After spending a fortune on fortune on deals and investments in 2022, Binance may still have a mountain of dry powder left to deploy before the year closes.
The CEO of the world’s largest crypto exchange, Changpeng Zhao (CZ), recently said that his company may ultimately spend over $1 billion this year on acquisitions and investments.
Binance’s Billion-Dollar Plans
As detailed by Bloomberg, Binance has already committed $325 million across 63 projects in 2022. In 2021, it only spent $140 million across 73 projects for the entire year, amidst a far more bullish crypto market than today.
CZ told Bloomberg that Binance has thus far been focusing its money on the NFT and fan token ecosystem, decentralized finance, and traditional payment providers.
“DeFi works,” said the CEO. “NFTs are a lot more than selling pictures of monkeys. NFT use cases have not largely been well built – NFTs for tickets, for university degrees. I think the technology will stay.”
Binance currently has a $7 billion fund investing in deals, alongside an over 30 member team focused on mergers and acquisitions. Over the next few months, CZ said the company may acquire minority stakes in both gaming and traditional e-commerce companies.
One area of spending the company has been more frugal about, however, has been distressed crypto lending firms. Rival exchange CEO of FTX, Sam Bankman-Fried, grew notorious in June for stepping up with bailout and loan deals for multiple struggling organizations, such as Voyager Digital. The lender ultimately went bankrupt, and its assets have now been acquired in an auction by FTX for $1 billion.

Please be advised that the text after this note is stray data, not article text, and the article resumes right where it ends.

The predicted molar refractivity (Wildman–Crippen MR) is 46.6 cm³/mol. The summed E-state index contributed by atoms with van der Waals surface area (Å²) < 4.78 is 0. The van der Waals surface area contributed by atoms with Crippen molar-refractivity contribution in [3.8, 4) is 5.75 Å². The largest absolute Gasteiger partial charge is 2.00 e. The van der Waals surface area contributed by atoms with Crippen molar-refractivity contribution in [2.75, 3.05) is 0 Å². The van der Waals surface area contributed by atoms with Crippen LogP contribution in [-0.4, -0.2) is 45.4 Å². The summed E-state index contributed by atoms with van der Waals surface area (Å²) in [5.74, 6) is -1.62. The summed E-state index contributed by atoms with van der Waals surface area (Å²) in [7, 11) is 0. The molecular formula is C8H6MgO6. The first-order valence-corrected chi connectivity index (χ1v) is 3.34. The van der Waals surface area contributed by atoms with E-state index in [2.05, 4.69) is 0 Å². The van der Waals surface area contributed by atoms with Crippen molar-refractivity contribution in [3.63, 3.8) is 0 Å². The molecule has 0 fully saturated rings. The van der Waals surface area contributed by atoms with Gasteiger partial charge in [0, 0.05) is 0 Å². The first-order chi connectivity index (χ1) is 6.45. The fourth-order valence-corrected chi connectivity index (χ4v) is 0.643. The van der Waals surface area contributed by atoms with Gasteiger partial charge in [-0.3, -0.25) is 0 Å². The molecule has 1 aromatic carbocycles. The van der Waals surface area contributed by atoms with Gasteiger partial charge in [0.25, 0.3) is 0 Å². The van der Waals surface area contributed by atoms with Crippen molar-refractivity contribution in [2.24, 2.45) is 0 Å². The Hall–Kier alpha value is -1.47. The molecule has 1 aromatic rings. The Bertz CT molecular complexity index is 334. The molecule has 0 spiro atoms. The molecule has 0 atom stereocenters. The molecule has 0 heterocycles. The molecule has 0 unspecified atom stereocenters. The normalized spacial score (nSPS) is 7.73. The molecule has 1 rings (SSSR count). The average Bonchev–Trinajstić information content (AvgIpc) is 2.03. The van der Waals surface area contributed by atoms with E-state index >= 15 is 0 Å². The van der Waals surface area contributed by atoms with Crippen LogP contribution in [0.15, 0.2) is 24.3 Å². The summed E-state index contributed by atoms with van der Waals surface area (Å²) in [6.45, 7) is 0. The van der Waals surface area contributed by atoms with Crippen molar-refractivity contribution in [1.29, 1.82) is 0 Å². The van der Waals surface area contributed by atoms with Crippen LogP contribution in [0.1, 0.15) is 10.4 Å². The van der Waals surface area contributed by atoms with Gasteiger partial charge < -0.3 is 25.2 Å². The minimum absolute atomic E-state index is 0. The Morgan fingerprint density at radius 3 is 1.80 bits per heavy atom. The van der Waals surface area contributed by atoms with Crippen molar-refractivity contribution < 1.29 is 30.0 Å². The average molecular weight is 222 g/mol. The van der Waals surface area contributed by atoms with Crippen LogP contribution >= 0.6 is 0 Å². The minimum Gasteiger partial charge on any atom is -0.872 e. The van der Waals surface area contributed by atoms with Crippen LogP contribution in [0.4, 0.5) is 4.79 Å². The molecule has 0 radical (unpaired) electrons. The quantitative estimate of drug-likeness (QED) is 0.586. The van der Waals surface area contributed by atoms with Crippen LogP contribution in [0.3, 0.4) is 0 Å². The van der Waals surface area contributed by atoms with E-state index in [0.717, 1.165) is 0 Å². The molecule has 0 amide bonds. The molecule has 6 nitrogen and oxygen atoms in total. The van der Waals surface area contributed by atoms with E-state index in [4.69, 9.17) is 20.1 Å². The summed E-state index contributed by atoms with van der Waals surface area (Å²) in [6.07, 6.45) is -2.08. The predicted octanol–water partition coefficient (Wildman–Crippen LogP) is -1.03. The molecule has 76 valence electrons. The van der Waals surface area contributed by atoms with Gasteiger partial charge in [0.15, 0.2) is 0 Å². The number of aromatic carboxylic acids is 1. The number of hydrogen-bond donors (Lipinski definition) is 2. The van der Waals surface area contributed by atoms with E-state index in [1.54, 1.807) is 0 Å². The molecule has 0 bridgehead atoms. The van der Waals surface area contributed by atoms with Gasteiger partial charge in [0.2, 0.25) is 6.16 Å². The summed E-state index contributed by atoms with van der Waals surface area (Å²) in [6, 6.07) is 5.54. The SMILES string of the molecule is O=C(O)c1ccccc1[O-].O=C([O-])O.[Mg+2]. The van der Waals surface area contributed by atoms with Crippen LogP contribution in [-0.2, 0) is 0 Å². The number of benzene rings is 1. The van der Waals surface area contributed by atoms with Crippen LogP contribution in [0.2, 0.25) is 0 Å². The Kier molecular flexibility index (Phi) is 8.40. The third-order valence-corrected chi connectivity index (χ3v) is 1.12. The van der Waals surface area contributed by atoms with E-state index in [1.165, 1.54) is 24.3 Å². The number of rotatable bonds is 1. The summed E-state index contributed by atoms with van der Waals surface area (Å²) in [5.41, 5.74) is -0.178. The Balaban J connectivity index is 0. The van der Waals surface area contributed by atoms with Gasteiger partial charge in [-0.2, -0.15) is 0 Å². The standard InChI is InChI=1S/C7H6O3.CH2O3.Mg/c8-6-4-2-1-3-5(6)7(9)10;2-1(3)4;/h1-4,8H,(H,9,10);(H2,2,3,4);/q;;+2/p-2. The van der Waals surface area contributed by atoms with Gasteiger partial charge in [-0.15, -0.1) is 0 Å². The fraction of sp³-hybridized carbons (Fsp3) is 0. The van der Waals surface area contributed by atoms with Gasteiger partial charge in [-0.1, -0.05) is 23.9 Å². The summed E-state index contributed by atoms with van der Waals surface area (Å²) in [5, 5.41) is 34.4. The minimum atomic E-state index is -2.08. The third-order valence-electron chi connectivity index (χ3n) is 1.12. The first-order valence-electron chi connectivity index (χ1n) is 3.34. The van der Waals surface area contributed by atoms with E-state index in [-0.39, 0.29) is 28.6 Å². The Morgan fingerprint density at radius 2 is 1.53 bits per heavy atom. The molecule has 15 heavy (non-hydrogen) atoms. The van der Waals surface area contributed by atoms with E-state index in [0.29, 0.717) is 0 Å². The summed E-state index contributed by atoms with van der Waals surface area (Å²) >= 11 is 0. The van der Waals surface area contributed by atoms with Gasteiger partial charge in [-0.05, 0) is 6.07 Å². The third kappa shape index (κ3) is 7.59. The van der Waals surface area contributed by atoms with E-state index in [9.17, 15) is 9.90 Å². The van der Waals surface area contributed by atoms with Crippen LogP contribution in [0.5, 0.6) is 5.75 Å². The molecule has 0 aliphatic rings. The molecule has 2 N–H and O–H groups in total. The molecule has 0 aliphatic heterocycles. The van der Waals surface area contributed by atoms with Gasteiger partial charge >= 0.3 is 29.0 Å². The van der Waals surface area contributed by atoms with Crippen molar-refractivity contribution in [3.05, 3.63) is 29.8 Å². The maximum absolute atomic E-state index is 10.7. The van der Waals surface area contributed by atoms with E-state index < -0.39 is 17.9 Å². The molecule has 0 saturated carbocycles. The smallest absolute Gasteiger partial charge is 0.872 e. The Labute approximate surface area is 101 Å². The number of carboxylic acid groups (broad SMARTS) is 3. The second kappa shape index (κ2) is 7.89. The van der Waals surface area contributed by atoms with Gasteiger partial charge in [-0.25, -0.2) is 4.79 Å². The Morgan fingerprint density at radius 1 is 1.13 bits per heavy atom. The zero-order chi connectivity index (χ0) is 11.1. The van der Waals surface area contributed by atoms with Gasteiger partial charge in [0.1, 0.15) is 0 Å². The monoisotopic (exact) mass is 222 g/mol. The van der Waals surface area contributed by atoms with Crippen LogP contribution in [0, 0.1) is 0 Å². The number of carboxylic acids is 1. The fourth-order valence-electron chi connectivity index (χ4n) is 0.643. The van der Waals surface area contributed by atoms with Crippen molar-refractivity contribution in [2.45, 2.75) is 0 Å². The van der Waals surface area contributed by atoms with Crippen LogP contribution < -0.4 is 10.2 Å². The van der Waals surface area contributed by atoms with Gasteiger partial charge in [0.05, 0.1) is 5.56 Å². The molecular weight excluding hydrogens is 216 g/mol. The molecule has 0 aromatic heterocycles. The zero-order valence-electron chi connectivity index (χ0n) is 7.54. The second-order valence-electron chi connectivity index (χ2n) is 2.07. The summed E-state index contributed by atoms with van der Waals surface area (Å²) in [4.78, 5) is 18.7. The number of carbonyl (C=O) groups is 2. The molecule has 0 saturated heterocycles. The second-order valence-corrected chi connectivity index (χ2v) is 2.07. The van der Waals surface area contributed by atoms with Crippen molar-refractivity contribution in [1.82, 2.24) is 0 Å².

Zhao said the company had a look into many distressed crypto lenders over recent months, but wasn’t impressed by their business models.
“Many of them, they just take a user’s money and give it to somebody else,” he explained. “There’s not a lot of intrinsic value. In that case, what’s to acquire? We want to see real products that people use.”
Amid a slew of bankruptcies and downsizings, Binance was one of few crypto companies to scale their hiring efforts during the bear market. Its CEO boasted in May that the company had stocked up a “healthy war chest” by resisting the urge to overspend during the bull market.